It's science: Picture books are best for little brains

It's called the Goldilocks effect.

It's science: Picture books are best for little brains

In the era of handheld video and Audible subscriptions we have so many high tech things we can use to tell our kids stories.

There are so many options, and many parents are drawn to the convenience of tablet-based books, but researchers say old-fashioned picture books are still the best bet for little brains.

A study published this week in the journal Pediatrics found that parents and toddler interact and collaborate more when reading paper books than when reading e-books on a tablet. Researchers videotaped 37 parent-toddler pairs reading three types of books: Regular old print books, basic e-books and enhanced e-books with sound effects or animation. They found parents and tots "verbalized less" when reading together on a tablet, and recommend print to increase interactions.


This follows another study by researchers at the Cincinnati Children's Hospital, that also found printed picture books to be better for preschoolers and parents.

The study's authors exposed 27 children between 3 and 5 years old to Canadian author Robert Munsch's classic stories in three different formats — as audio only, as a picture book with audio, and as an animated video — to find out what happens in their pre-kindergarten brains during these different kinds of story time.

"They had FMRI [functional magnetic resonance imaging scan, a way of measuring brain activity by detecting changes associated with blood flow] done where we presented them in the scanner about a five-minute story, strictly audio, followed by a rest and then a five-minute story that had illustrated pictures accompanying it, followed by a rest and then a fully animated story for five minutes," the study's lead author Dr. John Hutton, a pediatrician and clinical researcher at the Cincinnati Children's Hospital, told CBC's As It Happens.

According to Hutton, the results were right out of a kid's story. He calls it 'the Goldilocks effect.'

"In audio format, it seemed like the language network was having to work a little bit harder to keep up with the story and to really figure out what was going on, and there wasn't as much involvement of the visual networks," he explains. "The imagery network was definitely engaged but ... the way it looked was that the brain was having to work a little harder to figure out what was going on in the story."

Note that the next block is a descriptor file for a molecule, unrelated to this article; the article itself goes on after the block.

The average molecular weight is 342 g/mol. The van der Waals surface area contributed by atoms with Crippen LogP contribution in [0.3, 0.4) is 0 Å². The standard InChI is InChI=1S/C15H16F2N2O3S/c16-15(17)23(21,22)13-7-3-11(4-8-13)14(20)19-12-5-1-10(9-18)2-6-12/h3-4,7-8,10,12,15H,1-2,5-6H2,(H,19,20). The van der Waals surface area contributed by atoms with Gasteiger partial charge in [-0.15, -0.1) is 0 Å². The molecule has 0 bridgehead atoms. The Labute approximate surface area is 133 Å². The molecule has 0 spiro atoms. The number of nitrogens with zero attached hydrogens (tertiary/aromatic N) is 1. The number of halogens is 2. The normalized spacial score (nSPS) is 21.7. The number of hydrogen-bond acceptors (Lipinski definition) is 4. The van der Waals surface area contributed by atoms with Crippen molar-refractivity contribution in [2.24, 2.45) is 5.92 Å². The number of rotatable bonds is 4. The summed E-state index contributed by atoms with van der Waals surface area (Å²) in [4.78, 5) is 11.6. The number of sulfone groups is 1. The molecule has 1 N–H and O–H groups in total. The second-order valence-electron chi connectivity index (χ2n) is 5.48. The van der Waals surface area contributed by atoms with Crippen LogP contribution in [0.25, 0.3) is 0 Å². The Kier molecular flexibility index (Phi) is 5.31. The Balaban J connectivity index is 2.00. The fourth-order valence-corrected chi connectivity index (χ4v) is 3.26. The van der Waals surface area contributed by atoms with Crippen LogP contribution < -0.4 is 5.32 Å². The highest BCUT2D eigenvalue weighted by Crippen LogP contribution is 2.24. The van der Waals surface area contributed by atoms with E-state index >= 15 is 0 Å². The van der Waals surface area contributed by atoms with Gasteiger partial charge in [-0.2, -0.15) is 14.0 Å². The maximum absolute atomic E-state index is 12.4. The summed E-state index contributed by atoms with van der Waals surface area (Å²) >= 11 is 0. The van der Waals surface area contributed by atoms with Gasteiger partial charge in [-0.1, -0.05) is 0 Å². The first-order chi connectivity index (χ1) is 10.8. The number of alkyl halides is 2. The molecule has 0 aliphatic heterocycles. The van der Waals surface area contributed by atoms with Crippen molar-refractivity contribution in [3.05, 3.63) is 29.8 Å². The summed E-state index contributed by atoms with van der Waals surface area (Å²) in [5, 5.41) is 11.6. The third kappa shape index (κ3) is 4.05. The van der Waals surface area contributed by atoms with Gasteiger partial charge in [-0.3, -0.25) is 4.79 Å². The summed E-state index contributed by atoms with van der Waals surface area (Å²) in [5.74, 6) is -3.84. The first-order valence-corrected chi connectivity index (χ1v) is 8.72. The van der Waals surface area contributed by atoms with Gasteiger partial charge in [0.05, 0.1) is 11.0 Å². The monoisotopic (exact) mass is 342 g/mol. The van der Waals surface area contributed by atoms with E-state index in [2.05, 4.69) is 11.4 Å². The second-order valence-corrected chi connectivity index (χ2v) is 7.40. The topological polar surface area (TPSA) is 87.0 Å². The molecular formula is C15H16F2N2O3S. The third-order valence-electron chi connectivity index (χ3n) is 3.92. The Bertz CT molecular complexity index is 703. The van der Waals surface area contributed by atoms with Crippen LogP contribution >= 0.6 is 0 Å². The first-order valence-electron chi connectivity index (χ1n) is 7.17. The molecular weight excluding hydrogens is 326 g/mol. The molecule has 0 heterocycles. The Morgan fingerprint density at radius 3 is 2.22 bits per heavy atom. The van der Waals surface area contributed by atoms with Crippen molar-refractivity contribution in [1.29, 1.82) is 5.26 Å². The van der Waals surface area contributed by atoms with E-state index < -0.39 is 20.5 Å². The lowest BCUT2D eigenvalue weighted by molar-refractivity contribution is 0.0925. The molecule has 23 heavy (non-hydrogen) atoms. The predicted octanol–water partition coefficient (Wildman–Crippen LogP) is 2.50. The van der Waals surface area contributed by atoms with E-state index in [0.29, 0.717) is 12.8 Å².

According to Hutton, this is because preschool kids minds just don't have access to as many images because they haven't seen a lot of the world yet. When they hear something being described without seeing a picture of it, their little brains were busy trying to figure out what a word means. Hutton says, for this reason, audio only is "too cold" for little kids.

"In the illustrated version, which we described as just right, there was a really nice balanced integration of the visual networks and the default mode network and the language networks. They were off they all seemed to be cooperating a lot more," he says. "If you have a picture, that gives the child something to start with and then they bring their imagination into play and they could bring the story to life in their mind."

The animated cartoons, Hutton says, were "too hot," and the networks were disconnected. "In the animated format, it was like everything kind of came apart," he explains, noting that kids' brain networks develop gradually and in order to reinforce the connection they need practice. The video format is just too much at once.

"There were anywhere from about 20 to 82% decrease in the connections between the different brain networks, where really the visual network was doing its thing, [the] language network was doing its thing but they weren't really integrated."

He worries too much exposure to video stories might make kids less likely to like books when they move from picture books to chapters. "Possibly kids that have too much exposure to the animated content when they're young could underdevelop those networks and, as a consequence, not be as engaged during stories later on and they become somewhat addicted to just having the content fed to them."

The lesson for parents is that technology is great, but it can't replace the experience kids get sharing a picture book with mom or dad. Like Goldilocks says, that's just right.

[A version of this post was originally published May 31, 2018. It has been updated.]

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